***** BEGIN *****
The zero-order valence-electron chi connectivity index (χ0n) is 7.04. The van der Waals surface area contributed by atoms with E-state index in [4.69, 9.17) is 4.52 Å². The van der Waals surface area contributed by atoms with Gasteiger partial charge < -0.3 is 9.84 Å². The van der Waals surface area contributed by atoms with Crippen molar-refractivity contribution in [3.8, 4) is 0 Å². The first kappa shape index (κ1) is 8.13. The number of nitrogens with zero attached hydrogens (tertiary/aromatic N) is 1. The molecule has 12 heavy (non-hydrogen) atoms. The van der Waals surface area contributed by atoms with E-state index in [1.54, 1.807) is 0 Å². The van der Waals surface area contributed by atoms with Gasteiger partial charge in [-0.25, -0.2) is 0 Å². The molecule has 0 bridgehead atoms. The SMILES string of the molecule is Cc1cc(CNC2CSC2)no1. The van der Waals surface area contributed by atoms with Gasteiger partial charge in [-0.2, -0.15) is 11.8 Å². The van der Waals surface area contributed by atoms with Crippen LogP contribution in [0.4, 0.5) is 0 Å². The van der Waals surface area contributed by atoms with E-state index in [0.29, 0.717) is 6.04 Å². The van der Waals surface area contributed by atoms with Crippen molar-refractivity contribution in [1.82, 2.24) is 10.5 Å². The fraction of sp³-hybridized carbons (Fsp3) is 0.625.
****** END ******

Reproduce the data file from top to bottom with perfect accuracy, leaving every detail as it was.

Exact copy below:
The zero-order valence-electron chi connectivity index (χ0n) is 7.04. The van der Waals surface area contributed by atoms with E-state index in [4.69, 9.17) is 4.52 Å². The van der Waals surface area contributed by atoms with Gasteiger partial charge < -0.3 is 9.84 Å². The van der Waals surface area contributed by atoms with Crippen molar-refractivity contribution in [3.8, 4) is 0 Å². The first kappa shape index (κ1) is 8.13. The number of nitrogens with zero attached hydrogens (tertiary/aromatic N) is 1. The molecule has 12 heavy (non-hydrogen) atoms. The van der Waals surface area contributed by atoms with E-state index in [1.54, 1.807) is 0 Å². The van der Waals surface area contributed by atoms with Gasteiger partial charge in [-0.25, -0.2) is 0 Å². The molecule has 0 bridgehead atoms. The SMILES string of the molecule is Cc1cc(CNC2CSC2)no1. The van der Waals surface area contributed by atoms with Gasteiger partial charge in [-0.2, -0.15) is 11.8 Å². The van der Waals surface area contributed by atoms with Crippen LogP contribution in [0.4, 0.5) is 0 Å². The van der Waals surface area contributed by atoms with E-state index in [0.29, 0.717) is 6.04 Å². The van der Waals surface area contributed by atoms with Crippen molar-refractivity contribution in [1.82, 2.24) is 10.5 Å². The fraction of sp³-hybridized carbons (Fsp3) is 0.625.